Nursing Ethics 15 (5):682-695 (2008)

This article reports the findings of a study into the role of Dutch nurses in the alleviation of pain and symptoms with a life-shortening intention, conducted as part of a study into the role of nurses in medical end-of-life decisions. A questionnaire survey was carried out using a population of 1509 nurses who were employed in hospitals, home care organizations and nursing homes. The response rate was 82.0%; 78.1% (1179) were suitable for analysis. The results show that in about half of the cases (55.8%) nurses were involved in the decision making by the physician and that nurses were frequently (81.5%) involved in administering the medication. The authors' conclusion is that alleviation of pain and symptoms with a life-shortening intention represents a `grey' area, in which physicians and nurses act on the basis of personal ethical norms rather than legal rules, professional guidelines or shared moral values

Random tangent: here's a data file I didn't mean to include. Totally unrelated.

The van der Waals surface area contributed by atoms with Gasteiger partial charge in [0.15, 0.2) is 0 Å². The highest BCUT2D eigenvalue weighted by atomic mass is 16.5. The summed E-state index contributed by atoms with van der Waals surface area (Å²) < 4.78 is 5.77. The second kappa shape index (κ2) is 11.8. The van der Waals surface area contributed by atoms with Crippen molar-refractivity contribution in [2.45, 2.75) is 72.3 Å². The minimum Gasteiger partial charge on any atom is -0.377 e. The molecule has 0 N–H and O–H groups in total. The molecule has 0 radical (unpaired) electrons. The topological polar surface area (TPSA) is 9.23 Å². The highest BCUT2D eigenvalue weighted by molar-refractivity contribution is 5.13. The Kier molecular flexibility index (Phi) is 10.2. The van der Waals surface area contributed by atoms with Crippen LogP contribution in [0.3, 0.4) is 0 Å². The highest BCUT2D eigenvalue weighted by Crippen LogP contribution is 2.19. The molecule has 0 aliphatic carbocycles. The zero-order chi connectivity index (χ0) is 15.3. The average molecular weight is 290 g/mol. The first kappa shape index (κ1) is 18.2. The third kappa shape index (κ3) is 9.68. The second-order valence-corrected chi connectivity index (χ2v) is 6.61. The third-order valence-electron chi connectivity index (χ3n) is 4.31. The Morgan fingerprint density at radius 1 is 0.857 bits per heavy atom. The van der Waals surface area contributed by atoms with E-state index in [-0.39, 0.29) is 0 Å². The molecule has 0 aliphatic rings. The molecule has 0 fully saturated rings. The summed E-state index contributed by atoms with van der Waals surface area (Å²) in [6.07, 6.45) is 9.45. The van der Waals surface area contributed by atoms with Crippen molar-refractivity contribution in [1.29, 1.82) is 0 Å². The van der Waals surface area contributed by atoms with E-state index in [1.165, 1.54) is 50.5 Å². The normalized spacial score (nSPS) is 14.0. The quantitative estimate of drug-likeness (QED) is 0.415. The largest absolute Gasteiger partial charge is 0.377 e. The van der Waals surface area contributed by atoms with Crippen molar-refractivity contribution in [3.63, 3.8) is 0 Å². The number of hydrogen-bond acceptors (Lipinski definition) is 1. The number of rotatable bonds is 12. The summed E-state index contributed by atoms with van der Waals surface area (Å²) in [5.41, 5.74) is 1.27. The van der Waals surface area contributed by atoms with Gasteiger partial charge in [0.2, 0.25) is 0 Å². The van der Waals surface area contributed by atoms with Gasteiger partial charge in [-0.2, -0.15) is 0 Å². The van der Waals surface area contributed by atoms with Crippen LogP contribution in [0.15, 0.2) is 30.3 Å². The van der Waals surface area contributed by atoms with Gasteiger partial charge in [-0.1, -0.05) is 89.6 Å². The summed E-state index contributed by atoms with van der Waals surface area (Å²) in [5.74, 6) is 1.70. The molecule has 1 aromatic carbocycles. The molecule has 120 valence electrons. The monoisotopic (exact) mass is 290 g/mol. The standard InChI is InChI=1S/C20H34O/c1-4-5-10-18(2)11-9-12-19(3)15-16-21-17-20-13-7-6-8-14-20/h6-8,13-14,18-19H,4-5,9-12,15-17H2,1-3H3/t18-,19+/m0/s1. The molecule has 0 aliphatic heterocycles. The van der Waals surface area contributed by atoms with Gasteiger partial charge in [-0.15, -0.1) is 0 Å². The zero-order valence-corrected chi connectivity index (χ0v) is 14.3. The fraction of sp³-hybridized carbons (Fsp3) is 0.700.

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DOI 10.1177/0969733008092876
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A Good Death.Judith L. Hold - 2017 - Nursing Ethics 24 (1):9-19.

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